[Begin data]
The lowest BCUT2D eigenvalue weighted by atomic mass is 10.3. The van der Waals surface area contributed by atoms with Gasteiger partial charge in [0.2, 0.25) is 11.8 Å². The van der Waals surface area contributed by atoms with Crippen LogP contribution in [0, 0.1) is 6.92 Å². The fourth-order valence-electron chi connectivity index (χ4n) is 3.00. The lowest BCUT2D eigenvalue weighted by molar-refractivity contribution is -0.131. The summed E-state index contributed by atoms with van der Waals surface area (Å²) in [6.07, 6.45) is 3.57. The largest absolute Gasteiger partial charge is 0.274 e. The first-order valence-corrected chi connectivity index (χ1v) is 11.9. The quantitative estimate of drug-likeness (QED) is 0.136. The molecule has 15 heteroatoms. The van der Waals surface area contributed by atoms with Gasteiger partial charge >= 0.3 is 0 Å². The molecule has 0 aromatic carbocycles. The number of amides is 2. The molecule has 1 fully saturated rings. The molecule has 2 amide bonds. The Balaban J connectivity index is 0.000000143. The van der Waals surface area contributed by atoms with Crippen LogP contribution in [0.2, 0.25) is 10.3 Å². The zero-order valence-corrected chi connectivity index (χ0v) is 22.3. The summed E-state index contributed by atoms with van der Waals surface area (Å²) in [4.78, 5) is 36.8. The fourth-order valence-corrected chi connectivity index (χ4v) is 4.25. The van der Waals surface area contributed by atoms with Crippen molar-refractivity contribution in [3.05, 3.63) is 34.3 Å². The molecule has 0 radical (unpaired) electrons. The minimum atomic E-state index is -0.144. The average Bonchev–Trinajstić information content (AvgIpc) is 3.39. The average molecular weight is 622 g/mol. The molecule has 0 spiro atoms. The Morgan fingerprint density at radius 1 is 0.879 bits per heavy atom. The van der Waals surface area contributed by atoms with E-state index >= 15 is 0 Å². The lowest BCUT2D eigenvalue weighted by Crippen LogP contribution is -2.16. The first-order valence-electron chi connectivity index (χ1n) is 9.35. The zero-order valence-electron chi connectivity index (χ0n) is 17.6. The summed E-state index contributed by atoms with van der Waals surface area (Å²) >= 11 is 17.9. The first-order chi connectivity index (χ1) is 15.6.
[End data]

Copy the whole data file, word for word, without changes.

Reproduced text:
The lowest BCUT2D eigenvalue weighted by atomic mass is 10.3. The van der Waals surface area contributed by atoms with Gasteiger partial charge in [0.2, 0.25) is 11.8 Å². The van der Waals surface area contributed by atoms with Crippen LogP contribution in [0, 0.1) is 6.92 Å². The fourth-order valence-electron chi connectivity index (χ4n) is 3.00. The lowest BCUT2D eigenvalue weighted by molar-refractivity contribution is -0.131. The summed E-state index contributed by atoms with van der Waals surface area (Å²) in [6.07, 6.45) is 3.57. The largest absolute Gasteiger partial charge is 0.274 e. The first-order valence-corrected chi connectivity index (χ1v) is 11.9. The quantitative estimate of drug-likeness (QED) is 0.136. The molecule has 15 heteroatoms. The van der Waals surface area contributed by atoms with Gasteiger partial charge >= 0.3 is 0 Å². The molecule has 0 aromatic carbocycles. The number of amides is 2. The molecule has 1 fully saturated rings. The molecule has 2 amide bonds. The Balaban J connectivity index is 0.000000143. The van der Waals surface area contributed by atoms with Crippen LogP contribution in [0.2, 0.25) is 10.3 Å². The zero-order valence-corrected chi connectivity index (χ0v) is 22.3. The summed E-state index contributed by atoms with van der Waals surface area (Å²) in [4.78, 5) is 36.8. The fourth-order valence-corrected chi connectivity index (χ4v) is 4.25. The van der Waals surface area contributed by atoms with Crippen molar-refractivity contribution in [3.05, 3.63) is 34.3 Å². The molecule has 0 radical (unpaired) electrons. The minimum atomic E-state index is -0.144. The average Bonchev–Trinajstić information content (AvgIpc) is 3.39. The average molecular weight is 622 g/mol. The molecule has 0 spiro atoms. The Morgan fingerprint density at radius 1 is 0.879 bits per heavy atom. The van der Waals surface area contributed by atoms with E-state index >= 15 is 0 Å². The lowest BCUT2D eigenvalue weighted by Crippen LogP contribution is -2.16. The first-order valence-electron chi connectivity index (χ1n) is 9.35. The zero-order valence-electron chi connectivity index (χ0n) is 17.6. The summed E-state index contributed by atoms with van der Waals surface area (Å²) >= 11 is 17.9. The first-order chi connectivity index (χ1) is 15.6.